They may worship in separate churches belonging to different denominations, but in death they share the same cemetery in Western Road in Penang. Now, an ad inserted in the local press requiring those with burial rights and relatives of the deceased to register with the MPPP has raised consternation among segments of the local Christian community.
It was the bit about the one-month deadline to register “failing which MPPP would take necessary actions to repossess the burial plots for use” that created something of a stir. See theSun report here and a letter from a concerned reader here who asked, “I am of the opinion that MPPP only has the right to ask descendants, family members and their appointed personal representatives to re-affirm ownership of burial plots. But that is the most that they can legally do. MPPP does not have any legal right to seize old burial plots even if nobody comes forward to re-register claim.”
I got in touch with a couple of MPPP councillors to find out what was going on. Here’s what I learned:
The Western Road cemetery land belongs to the MPPP. The Catholic and Protestant Churches each contribute just RM2,000 per year to the Council for the management of the cemetery. The Council has been holding meetings with representatives from both these groups – each represented by three members.
The cemetery has been poorly managed, even neglected. Quite a few ‘funny’ things are going on. It’s almost like a free for all, with no proper system of managing who is buried there. Mosquitoes are breeding too.
Now, the Council wants to improve the management of the place, and one of the priorities is to look into the records of the burials. Apparently, there were bulk purchases of burial plots for which no names were recorded for the individual plots in the register. Also, there are empty burial plots scattered around the cemetery for which the ownership is unknown. It is these that the Council is focusing on.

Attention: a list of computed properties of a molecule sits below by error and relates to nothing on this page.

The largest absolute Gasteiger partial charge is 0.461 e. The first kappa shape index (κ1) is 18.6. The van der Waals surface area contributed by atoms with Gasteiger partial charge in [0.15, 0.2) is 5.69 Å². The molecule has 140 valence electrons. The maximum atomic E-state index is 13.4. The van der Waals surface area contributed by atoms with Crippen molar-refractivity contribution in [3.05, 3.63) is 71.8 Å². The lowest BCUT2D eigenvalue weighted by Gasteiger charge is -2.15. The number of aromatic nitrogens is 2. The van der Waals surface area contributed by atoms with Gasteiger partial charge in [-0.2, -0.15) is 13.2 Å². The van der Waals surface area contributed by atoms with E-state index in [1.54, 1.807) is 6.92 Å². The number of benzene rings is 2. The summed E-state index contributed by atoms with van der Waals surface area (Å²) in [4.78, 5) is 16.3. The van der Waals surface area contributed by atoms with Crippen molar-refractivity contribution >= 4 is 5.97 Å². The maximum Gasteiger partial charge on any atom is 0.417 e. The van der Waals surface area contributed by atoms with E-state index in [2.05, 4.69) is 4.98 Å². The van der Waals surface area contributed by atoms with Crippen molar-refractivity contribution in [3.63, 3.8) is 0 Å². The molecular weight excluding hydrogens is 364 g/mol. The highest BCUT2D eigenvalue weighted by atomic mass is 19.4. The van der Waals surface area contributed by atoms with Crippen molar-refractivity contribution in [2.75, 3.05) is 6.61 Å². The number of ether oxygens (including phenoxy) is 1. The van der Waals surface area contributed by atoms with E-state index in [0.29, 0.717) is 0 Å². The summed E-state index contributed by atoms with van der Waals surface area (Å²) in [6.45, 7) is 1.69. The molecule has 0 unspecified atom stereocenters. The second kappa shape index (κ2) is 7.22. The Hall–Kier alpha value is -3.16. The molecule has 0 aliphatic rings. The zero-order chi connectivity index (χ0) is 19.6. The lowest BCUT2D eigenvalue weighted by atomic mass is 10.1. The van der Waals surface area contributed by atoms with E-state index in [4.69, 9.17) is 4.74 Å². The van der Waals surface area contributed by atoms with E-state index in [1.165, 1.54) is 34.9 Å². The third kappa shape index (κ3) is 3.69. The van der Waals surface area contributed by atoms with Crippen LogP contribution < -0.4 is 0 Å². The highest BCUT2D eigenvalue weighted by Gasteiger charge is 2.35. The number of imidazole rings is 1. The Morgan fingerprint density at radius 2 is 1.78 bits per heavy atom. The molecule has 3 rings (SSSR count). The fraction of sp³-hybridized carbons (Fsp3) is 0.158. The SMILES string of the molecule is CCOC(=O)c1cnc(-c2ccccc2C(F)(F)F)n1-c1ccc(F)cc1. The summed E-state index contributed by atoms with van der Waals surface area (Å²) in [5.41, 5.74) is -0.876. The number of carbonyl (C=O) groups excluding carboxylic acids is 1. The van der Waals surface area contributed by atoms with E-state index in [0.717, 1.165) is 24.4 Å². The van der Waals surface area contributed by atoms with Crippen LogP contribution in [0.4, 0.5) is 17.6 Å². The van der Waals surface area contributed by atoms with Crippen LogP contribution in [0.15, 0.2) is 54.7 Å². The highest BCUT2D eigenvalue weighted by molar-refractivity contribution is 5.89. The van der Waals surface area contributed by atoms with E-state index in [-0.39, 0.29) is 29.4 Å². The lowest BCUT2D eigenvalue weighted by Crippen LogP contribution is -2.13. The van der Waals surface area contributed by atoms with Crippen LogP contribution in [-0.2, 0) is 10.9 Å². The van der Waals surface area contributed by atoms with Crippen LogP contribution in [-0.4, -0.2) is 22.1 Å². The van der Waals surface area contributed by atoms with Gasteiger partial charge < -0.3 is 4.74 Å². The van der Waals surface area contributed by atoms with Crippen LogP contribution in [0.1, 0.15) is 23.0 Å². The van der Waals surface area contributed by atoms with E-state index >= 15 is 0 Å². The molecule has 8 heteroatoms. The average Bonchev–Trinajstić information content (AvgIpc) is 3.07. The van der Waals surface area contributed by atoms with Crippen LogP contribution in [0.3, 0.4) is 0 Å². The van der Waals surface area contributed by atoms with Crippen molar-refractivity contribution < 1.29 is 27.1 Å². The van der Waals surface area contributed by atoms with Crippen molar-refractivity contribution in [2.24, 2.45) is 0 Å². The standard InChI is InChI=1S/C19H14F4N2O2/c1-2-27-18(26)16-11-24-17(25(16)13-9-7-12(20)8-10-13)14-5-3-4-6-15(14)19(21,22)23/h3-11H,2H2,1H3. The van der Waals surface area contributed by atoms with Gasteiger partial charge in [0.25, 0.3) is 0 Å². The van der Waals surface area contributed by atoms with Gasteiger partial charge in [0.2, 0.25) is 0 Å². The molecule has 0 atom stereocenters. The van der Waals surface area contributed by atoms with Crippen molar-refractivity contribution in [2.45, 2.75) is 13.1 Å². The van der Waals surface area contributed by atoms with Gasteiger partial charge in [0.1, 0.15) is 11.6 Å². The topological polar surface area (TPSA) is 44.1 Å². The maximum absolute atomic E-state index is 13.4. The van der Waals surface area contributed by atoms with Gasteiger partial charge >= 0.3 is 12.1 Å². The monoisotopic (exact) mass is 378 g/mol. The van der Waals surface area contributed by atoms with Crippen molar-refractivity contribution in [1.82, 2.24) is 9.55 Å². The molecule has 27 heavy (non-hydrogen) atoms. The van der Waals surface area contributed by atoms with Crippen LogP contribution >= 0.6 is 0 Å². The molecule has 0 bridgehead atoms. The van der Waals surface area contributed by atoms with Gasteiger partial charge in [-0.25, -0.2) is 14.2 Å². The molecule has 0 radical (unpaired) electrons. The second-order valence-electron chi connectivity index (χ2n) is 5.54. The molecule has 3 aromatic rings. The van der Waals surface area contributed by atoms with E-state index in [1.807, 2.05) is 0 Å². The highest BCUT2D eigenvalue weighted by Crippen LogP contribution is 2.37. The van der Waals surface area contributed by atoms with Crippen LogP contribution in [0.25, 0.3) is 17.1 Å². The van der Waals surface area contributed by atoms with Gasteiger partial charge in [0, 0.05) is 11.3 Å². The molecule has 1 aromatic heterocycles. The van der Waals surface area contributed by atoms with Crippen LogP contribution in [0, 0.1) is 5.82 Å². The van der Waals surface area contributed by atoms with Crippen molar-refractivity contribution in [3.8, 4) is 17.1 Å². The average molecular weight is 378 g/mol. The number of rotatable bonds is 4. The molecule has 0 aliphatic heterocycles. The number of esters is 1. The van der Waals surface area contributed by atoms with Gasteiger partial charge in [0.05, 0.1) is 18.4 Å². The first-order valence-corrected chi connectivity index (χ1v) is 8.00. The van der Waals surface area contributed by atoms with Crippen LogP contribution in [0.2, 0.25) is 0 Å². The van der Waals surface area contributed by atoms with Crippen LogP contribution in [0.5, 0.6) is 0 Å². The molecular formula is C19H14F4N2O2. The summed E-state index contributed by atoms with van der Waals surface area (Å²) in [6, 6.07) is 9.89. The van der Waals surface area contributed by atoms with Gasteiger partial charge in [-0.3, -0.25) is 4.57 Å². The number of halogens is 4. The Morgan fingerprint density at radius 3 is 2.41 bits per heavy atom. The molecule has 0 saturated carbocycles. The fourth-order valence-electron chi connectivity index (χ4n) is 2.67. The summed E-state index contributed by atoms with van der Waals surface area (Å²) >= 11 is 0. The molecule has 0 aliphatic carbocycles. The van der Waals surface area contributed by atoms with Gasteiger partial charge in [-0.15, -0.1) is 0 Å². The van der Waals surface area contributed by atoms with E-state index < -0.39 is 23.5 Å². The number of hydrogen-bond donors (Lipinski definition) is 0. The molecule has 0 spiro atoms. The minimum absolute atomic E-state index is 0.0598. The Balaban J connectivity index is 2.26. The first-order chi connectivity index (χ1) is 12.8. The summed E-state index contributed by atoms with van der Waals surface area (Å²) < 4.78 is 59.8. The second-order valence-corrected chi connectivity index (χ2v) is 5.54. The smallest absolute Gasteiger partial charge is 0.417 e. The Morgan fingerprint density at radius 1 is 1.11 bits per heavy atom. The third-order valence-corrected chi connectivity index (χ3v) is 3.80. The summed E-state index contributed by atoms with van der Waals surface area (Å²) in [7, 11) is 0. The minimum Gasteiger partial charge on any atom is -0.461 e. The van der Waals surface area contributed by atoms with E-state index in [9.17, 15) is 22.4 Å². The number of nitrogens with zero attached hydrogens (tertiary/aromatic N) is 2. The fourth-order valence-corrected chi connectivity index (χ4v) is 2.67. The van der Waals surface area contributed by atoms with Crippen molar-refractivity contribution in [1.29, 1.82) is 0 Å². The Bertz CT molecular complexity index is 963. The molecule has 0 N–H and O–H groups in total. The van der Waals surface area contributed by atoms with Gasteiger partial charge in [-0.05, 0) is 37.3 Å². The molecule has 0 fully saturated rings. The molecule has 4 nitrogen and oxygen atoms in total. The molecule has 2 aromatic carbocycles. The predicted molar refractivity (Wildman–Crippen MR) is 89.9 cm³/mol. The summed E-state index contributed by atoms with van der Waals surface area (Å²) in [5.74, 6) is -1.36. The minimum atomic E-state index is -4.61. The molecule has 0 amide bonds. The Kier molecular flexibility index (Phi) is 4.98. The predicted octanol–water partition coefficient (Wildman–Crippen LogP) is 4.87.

The ad, probably drafted by a bureaucrat, refers to just a preliminary registration exercise. This exercise will be ongoing, and the MPPP is even thinking of extending the registration to occasions like All Souls Day, when relatives come to pay their respects to deceased family members. The MPPP also wants the churches to play a more pro-active role in the management and improvement of the place. The churches have agreed to create awareness among their Christian communities on what can be done to improve the management of the cemetery.
Among the improvements the Council is considering: an updated register, better control over burial plots, a new columbarium, better security, the installation of lighting at night, sealing up of flower jars, etc that could be potential mosquito breeding sites.
I think MPPP needs to come out and reassure the Christian community that their burial plots are safe. It was a bad ad that only raised alarm.